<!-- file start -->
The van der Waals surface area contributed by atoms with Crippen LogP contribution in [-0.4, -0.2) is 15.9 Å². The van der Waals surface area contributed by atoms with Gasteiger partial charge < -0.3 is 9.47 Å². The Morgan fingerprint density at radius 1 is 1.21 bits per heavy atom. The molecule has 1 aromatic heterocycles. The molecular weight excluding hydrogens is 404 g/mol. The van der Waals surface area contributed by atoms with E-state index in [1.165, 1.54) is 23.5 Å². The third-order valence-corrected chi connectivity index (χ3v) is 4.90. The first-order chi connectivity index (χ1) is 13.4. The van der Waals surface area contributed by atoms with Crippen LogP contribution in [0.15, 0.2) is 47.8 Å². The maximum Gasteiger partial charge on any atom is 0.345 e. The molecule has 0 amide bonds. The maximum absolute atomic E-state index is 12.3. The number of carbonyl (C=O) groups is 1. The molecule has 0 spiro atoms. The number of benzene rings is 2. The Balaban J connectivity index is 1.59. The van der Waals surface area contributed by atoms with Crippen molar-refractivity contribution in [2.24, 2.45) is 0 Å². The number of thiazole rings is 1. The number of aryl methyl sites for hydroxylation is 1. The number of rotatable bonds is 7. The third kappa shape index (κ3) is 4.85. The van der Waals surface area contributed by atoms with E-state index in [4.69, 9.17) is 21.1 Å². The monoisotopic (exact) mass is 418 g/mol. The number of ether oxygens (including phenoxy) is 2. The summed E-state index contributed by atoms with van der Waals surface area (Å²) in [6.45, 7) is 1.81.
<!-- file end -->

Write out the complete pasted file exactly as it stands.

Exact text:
The van der Waals surface area contributed by atoms with Crippen LogP contribution in [-0.4, -0.2) is 15.9 Å². The van der Waals surface area contributed by atoms with Gasteiger partial charge < -0.3 is 9.47 Å². The Morgan fingerprint density at radius 1 is 1.21 bits per heavy atom. The molecule has 1 aromatic heterocycles. The molecular weight excluding hydrogens is 404 g/mol. The van der Waals surface area contributed by atoms with E-state index in [1.165, 1.54) is 23.5 Å². The third-order valence-corrected chi connectivity index (χ3v) is 4.90. The first-order chi connectivity index (χ1) is 13.4. The van der Waals surface area contributed by atoms with Crippen LogP contribution in [0.15, 0.2) is 47.8 Å². The maximum Gasteiger partial charge on any atom is 0.345 e. The molecule has 0 amide bonds. The maximum absolute atomic E-state index is 12.3. The number of carbonyl (C=O) groups is 1. The molecule has 0 spiro atoms. The number of benzene rings is 2. The Balaban J connectivity index is 1.59. The van der Waals surface area contributed by atoms with Crippen molar-refractivity contribution in [2.24, 2.45) is 0 Å². The number of thiazole rings is 1. The number of aryl methyl sites for hydroxylation is 1. The number of rotatable bonds is 7. The third kappa shape index (κ3) is 4.85. The van der Waals surface area contributed by atoms with E-state index in [4.69, 9.17) is 21.1 Å². The monoisotopic (exact) mass is 418 g/mol. The number of ether oxygens (including phenoxy) is 2. The summed E-state index contributed by atoms with van der Waals surface area (Å²) in [6.45, 7) is 1.81.